The Catholic community in Australia has had its share of sinners and shameful moments but these don’t detract from its heroes and heroines, who helped to shape the country as we know it today, says Sydney’s Professor James Franklin.
The author of his new book Catholic Thought and Catholic Action: Scenes from Australian Catholic Life has compiled stories of greater and lesser-known Australians whose unique vision informed their individual and collective action to promote human dignity.
It also tells of darker moments of the church’s life in this country, through testimony of abuser priest Gerald Risdale at the Royal Commission into Institutional Responses to Child Sexual Abuse.
Mr Franklin also tries to assess the little-known Magdalene laundries run mostly by the Sisters of the Good Shepherd which were intended as refuges for orphan and “wayward” girls and young women, but have been accused of harsh and oppressive conditions.
“History is about what really happened and trying to understand what happened, not what we would like to have happened,” Professor Franklin told The Catholic Weekly.
“What people did wrong doesn’t detract from what the heroes and heroines did, but we need to try to understand the whole picture.”
The editor of the Journal of the Australian Catholic Historical Society is also the author of The Worth of Persons: The Foundation of Ethics, Catholic Values and Australian Realities, The Real Archbishop Mannix, and books on Australian philosophy and the foundations of ethics.
His latest book is a collection of articles written over several years, that together present a perspective on Australian Catholic history.
It centres on the idea that a particular theological and philosophical mindset prompted some of our most inspiring Catholics to do the things they did.
They include the country’s first official saint, the Josephite St Mary of the Cross MacKillop.
“What motivated her was her thinking that these rural children out there were not being educated, and something must be done about it,” Professor Franklin said.
“Her Catholic perspective was that they need to know their religion but also they need to be properly educated in reading, writing and arithmetic.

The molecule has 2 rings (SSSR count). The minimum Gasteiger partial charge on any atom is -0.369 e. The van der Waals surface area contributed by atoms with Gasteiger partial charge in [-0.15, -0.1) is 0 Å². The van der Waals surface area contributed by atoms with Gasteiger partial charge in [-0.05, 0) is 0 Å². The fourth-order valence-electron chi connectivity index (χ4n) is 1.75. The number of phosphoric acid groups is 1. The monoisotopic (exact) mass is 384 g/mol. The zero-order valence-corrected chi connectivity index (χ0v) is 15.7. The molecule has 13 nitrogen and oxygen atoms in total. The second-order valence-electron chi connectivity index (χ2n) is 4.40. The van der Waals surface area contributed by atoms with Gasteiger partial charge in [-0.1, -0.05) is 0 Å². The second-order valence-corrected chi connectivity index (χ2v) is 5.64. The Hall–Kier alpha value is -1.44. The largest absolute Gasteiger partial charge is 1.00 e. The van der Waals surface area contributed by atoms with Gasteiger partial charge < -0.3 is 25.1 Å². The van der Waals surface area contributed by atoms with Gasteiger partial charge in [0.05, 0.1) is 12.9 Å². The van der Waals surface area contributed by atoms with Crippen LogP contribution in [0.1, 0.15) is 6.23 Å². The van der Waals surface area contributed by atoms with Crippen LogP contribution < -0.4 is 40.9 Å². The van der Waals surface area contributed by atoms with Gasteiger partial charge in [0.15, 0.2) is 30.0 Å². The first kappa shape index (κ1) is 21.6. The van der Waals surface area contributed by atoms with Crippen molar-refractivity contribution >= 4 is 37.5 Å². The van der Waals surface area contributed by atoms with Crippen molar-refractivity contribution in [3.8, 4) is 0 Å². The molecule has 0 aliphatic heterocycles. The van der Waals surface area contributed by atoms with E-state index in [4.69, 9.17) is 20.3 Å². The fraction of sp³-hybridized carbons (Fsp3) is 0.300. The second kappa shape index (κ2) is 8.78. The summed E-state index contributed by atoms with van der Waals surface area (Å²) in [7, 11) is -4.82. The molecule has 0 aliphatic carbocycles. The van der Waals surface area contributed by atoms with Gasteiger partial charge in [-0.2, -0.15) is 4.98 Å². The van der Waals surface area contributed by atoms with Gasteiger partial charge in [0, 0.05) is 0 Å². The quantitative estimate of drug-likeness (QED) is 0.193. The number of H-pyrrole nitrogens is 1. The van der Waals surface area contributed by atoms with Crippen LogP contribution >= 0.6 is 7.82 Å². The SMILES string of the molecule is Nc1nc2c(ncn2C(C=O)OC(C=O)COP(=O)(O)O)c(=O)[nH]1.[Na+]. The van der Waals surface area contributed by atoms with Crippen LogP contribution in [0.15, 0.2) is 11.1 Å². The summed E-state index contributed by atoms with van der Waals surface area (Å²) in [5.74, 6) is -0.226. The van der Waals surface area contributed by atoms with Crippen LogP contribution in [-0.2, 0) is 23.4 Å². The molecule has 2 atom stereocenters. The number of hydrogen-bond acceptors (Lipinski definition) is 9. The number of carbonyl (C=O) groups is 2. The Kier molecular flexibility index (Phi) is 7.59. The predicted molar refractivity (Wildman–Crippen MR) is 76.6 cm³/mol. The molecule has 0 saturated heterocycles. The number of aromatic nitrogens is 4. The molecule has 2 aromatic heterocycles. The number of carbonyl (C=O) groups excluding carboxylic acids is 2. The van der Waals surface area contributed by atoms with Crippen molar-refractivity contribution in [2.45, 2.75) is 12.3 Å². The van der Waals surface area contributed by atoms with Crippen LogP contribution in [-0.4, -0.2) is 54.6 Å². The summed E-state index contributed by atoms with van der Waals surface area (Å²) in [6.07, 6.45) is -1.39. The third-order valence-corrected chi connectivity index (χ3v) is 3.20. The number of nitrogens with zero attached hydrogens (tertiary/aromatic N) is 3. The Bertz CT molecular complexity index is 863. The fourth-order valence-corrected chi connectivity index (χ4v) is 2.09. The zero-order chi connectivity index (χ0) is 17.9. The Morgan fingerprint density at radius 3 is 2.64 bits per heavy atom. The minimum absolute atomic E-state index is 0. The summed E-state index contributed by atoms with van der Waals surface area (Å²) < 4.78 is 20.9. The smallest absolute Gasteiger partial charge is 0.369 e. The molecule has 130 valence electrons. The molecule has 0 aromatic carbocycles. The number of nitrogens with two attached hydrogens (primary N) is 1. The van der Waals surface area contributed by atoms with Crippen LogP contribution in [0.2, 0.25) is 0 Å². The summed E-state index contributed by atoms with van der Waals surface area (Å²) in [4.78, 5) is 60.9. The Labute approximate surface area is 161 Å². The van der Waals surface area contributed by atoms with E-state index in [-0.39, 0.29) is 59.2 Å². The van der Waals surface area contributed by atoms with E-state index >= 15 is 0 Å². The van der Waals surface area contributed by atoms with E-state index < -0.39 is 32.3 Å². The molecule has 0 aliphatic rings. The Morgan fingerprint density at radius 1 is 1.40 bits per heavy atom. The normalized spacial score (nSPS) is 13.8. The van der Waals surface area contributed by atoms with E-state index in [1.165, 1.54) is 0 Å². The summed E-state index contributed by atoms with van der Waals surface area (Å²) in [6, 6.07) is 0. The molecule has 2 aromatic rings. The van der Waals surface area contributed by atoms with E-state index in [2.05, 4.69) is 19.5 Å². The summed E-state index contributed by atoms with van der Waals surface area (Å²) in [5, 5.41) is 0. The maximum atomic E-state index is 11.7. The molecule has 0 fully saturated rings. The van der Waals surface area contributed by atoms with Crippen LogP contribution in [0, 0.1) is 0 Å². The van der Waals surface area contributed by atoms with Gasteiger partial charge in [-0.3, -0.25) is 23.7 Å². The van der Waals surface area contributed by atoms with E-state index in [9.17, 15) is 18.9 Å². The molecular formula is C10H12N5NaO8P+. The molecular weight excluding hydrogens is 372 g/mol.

“So she gets on to it and organises with other Catholic women and Fr Tenison-Woods to get it done.
“That seemed to me a perspective and way of thinking that was typical of the most impressive people in Australian Catholic history that I write about.
“They were people who were smart and informed by faith which was not a simple, but a very theoretical faith.
“They understood their scripture and then were energised with an energy that was extraordinary and directed not only internally within the church but opened out to wider society as well.
“Their perspective was based on what Jesus says in the Gospels about loving your neighbour and it seems to be different from both Protestant and secular perspectives on ethics.
“Jesus rather unusually compared to other ancient thinkers promotes a concern for God’s value of individuals, that individuals have value.
“People like Bishop Francis Xavier Gsell and Arthur Calwell were extremely active and effective in their different areas; in remote area missions to aboriginals in the far end of the Northern Territory, and as our first immigration minister respectively.
“Archival documents from the 1940s show the effort Calwell put in to try and force things through to get a shipload of people from the post-war camps in Germany out here.
“The difficulties in getting that done were unbelievable, but he hassled everybody and rushed over to Europe and signed agreements and he got it done whereas, other people couldn’t have.”
Catholic Thought and Catholic Action by Professor James Franklin. Connor Court (2023). 310 pages.